CHEYENNE, Wyo. — The U.S. government approved plans Tuesday to expand a Wyoming uranium mine while it considers a proposed new mine by the same developer not far away.
The U.S. Bureau of Land Management will allow Littleton, Colorado-based Ur-Energy to more than double the surface area of its Lost Creek Mine while tapping deeper deposits underlying the sagebrush country of south-central Wyoming.
The BLM is meanwhile considering the company's plans for a new mine in Shirley Basin about 50 miles east of Lost Creek. The BLM is taking initial comments from the public on that proposal until Monday.
Wyoming produces more uranium than any other state. It all comes out of the ground by way of in-situ mining, a process that uses wells rather than pits or mine shafts to reach the nuclear fuel.
Wyoming has six operational in-situ uranium mines, including associated mining facilities. Lost Creek, which began production in 2013, is among the newest and will encompass as much as 15 square miles once expanded.
The Shirley Basin Mine would be built at a conventional, surface-pit uranium mining site that operated from the 1960s to the 1990s.
"There is a remnant ore body that's still there and it's relatively shallow and good grade," said John Cash, Ur-Energy vice president of regulatory affairs.
The mine isn't profitable at current prices but could be if President Donald Trump's administration follows through on a proposal to impose tariffs or quotas on uranium imports, Cash said.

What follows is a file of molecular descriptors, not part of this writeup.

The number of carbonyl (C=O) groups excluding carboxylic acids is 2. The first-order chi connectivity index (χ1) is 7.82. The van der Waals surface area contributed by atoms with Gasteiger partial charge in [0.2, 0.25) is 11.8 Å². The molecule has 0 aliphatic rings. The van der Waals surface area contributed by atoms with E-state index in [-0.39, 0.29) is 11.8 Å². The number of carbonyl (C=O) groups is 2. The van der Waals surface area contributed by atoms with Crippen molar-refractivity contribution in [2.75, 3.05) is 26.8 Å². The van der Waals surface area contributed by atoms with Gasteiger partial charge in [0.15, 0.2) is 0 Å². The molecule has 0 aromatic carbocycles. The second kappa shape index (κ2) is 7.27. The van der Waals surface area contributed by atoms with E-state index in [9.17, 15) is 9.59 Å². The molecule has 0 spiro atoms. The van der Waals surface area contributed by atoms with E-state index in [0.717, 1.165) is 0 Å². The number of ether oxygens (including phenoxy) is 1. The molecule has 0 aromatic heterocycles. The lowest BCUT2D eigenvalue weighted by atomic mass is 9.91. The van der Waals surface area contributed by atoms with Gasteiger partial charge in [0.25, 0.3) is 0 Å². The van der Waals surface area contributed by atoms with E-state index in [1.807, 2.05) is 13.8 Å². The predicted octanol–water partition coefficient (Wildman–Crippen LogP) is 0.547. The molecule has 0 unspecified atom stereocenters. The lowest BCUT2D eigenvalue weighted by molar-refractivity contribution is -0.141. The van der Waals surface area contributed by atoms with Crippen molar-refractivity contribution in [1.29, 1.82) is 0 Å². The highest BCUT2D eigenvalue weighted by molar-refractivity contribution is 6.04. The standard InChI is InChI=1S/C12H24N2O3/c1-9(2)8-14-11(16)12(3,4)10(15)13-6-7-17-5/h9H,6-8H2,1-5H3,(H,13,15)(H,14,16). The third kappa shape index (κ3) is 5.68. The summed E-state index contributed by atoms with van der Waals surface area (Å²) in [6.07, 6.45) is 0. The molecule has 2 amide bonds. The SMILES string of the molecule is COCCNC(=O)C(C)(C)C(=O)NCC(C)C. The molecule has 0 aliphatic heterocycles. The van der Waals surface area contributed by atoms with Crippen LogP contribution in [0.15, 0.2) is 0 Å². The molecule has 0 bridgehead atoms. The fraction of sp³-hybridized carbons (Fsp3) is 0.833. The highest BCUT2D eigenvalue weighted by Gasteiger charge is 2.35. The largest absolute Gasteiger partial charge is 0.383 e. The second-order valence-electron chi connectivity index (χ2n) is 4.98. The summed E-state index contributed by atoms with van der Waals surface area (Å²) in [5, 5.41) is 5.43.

Global uranium prices topped $130 a pound of uranium concentrate in 2007 but hit a decline made worse by the 2011 Fukushima reactor meltdown in Japan. Prices are up somewhat from a year or two ago but at $28 still well below their peak.
Some investors are bullish nonetheless about nuclear energy and the uranium market amid global demand for cleaner, low-carbon energy sources. Projects such as Lost Creek are fundamental to the U.S. energy portfolio, Assistant Interior Secretary for Lands and Minerals Joseph Balash said in a BLM release.
"We see their benefits multiplying as this administration empowers communities to maximize the potential of our natural resources," Balash said.
At in-situ uranium mines, a series of injection wells pump a water solution underground. The solution dissolves uranium out of rock before it is pumped back to the surface through a network of recovery wells.
The solution is processed into a uranium concentrate which is then processed further into fuel for nuclear power plants.